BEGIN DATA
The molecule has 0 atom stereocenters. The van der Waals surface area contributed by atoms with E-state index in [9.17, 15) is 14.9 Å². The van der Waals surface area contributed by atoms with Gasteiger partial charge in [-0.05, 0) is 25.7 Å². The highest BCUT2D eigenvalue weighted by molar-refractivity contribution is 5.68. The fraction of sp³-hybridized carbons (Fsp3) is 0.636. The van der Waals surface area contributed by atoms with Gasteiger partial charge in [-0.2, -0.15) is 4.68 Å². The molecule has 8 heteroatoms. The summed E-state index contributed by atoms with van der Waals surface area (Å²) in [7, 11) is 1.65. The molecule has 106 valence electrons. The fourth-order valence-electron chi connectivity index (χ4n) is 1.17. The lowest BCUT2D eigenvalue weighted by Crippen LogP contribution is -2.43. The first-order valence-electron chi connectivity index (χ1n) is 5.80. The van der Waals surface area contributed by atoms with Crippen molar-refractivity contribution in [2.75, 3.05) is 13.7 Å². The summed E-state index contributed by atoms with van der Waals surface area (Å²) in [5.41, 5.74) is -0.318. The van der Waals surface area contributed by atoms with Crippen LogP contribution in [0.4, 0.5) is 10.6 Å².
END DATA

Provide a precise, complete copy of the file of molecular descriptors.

The molecule has 0 atom stereocenters. The van der Waals surface area contributed by atoms with E-state index in [9.17, 15) is 14.9 Å². The van der Waals surface area contributed by atoms with Gasteiger partial charge in [-0.05, 0) is 25.7 Å². The highest BCUT2D eigenvalue weighted by molar-refractivity contribution is 5.68. The fraction of sp³-hybridized carbons (Fsp3) is 0.636. The van der Waals surface area contributed by atoms with Gasteiger partial charge in [-0.2, -0.15) is 4.68 Å². The molecule has 8 heteroatoms. The summed E-state index contributed by atoms with van der Waals surface area (Å²) in [7, 11) is 1.65. The molecule has 106 valence electrons. The fourth-order valence-electron chi connectivity index (χ4n) is 1.17. The lowest BCUT2D eigenvalue weighted by Crippen LogP contribution is -2.43. The first-order valence-electron chi connectivity index (χ1n) is 5.80. The van der Waals surface area contributed by atoms with Crippen molar-refractivity contribution in [2.75, 3.05) is 13.7 Å². The summed E-state index contributed by atoms with van der Waals surface area (Å²) in [5.41, 5.74) is -0.318. The van der Waals surface area contributed by atoms with Crippen LogP contribution in [0.4, 0.5) is 10.6 Å².